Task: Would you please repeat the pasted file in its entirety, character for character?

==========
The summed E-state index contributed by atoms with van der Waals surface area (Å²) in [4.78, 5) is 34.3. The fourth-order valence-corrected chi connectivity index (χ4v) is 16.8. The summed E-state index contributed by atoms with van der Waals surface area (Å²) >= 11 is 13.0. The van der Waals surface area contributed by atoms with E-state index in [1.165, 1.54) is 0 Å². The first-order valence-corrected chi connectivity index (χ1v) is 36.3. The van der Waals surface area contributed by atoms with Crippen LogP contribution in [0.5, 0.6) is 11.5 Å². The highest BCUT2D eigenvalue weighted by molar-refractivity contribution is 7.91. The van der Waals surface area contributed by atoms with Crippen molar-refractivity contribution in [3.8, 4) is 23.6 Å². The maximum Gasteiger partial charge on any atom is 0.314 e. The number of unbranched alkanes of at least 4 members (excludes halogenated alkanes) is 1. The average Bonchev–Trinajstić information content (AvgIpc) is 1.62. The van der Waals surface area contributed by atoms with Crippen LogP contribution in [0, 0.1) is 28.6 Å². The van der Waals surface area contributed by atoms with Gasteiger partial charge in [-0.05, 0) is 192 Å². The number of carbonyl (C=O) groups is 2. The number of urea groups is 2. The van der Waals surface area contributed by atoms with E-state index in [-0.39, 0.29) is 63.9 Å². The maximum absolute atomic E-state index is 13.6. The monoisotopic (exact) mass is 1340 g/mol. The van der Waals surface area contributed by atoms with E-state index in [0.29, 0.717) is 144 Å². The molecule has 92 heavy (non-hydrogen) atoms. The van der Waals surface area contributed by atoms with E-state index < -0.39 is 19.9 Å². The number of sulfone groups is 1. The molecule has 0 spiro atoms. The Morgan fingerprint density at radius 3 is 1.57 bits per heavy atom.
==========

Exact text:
The summed E-state index contributed by atoms with van der Waals surface area (Å²) in [4.78, 5) is 34.3. The fourth-order valence-corrected chi connectivity index (χ4v) is 16.8. The summed E-state index contributed by atoms with van der Waals surface area (Å²) >= 11 is 13.0. The van der Waals surface area contributed by atoms with E-state index in [1.165, 1.54) is 0 Å². The first-order valence-corrected chi connectivity index (χ1v) is 36.3. The van der Waals surface area contributed by atoms with Crippen LogP contribution in [0.5, 0.6) is 11.5 Å². The highest BCUT2D eigenvalue weighted by molar-refractivity contribution is 7.91. The van der Waals surface area contributed by atoms with Crippen molar-refractivity contribution in [3.8, 4) is 23.6 Å². The maximum Gasteiger partial charge on any atom is 0.314 e. The number of unbranched alkanes of at least 4 members (excludes halogenated alkanes) is 1. The average Bonchev–Trinajstić information content (AvgIpc) is 1.62. The van der Waals surface area contributed by atoms with Crippen LogP contribution in [0, 0.1) is 28.6 Å². The van der Waals surface area contributed by atoms with Gasteiger partial charge in [-0.05, 0) is 192 Å². The number of carbonyl (C=O) groups is 2. The number of urea groups is 2. The van der Waals surface area contributed by atoms with E-state index in [-0.39, 0.29) is 63.9 Å². The maximum absolute atomic E-state index is 13.6. The monoisotopic (exact) mass is 1340 g/mol. The van der Waals surface area contributed by atoms with E-state index in [0.29, 0.717) is 144 Å². The molecule has 92 heavy (non-hydrogen) atoms. The van der Waals surface area contributed by atoms with E-state index < -0.39 is 19.9 Å². The number of sulfone groups is 1. The molecule has 0 spiro atoms. The Morgan fingerprint density at radius 3 is 1.57 bits per heavy atom.